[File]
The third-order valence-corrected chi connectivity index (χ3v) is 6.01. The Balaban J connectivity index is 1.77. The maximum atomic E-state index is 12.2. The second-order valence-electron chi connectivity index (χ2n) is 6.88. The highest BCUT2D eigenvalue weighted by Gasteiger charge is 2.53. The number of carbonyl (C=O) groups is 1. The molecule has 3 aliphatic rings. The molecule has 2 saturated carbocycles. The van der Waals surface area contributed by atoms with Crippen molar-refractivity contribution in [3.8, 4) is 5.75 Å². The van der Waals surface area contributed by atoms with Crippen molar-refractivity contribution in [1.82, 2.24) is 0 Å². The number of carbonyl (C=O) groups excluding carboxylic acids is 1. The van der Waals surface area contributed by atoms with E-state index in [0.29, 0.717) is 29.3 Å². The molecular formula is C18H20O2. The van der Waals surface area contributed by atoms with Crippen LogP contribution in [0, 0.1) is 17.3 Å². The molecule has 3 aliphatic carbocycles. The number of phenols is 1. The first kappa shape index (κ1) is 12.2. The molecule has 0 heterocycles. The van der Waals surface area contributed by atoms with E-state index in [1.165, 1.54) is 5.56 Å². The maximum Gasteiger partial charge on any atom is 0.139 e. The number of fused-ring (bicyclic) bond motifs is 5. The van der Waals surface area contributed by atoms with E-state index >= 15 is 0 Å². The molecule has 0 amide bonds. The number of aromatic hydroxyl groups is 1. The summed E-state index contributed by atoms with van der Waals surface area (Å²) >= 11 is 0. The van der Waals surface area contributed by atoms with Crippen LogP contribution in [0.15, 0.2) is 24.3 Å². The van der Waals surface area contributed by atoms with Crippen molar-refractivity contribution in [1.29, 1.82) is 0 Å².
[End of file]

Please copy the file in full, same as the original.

The third-order valence-corrected chi connectivity index (χ3v) is 6.01. The Balaban J connectivity index is 1.77. The maximum atomic E-state index is 12.2. The second-order valence-electron chi connectivity index (χ2n) is 6.88. The highest BCUT2D eigenvalue weighted by Gasteiger charge is 2.53. The number of carbonyl (C=O) groups is 1. The molecule has 3 aliphatic rings. The molecule has 2 saturated carbocycles. The van der Waals surface area contributed by atoms with Crippen molar-refractivity contribution in [3.8, 4) is 5.75 Å². The van der Waals surface area contributed by atoms with Crippen molar-refractivity contribution in [1.82, 2.24) is 0 Å². The number of carbonyl (C=O) groups excluding carboxylic acids is 1. The van der Waals surface area contributed by atoms with E-state index in [0.29, 0.717) is 29.3 Å². The molecular formula is C18H20O2. The van der Waals surface area contributed by atoms with Crippen LogP contribution in [0, 0.1) is 17.3 Å². The molecule has 3 aliphatic carbocycles. The number of phenols is 1. The first kappa shape index (κ1) is 12.2. The molecule has 0 heterocycles. The van der Waals surface area contributed by atoms with E-state index in [1.165, 1.54) is 5.56 Å². The maximum Gasteiger partial charge on any atom is 0.139 e. The number of fused-ring (bicyclic) bond motifs is 5. The van der Waals surface area contributed by atoms with E-state index >= 15 is 0 Å². The molecule has 0 amide bonds. The number of aromatic hydroxyl groups is 1. The summed E-state index contributed by atoms with van der Waals surface area (Å²) >= 11 is 0. The van der Waals surface area contributed by atoms with Crippen LogP contribution in [0.15, 0.2) is 24.3 Å². The van der Waals surface area contributed by atoms with Crippen molar-refractivity contribution in [1.29, 1.82) is 0 Å².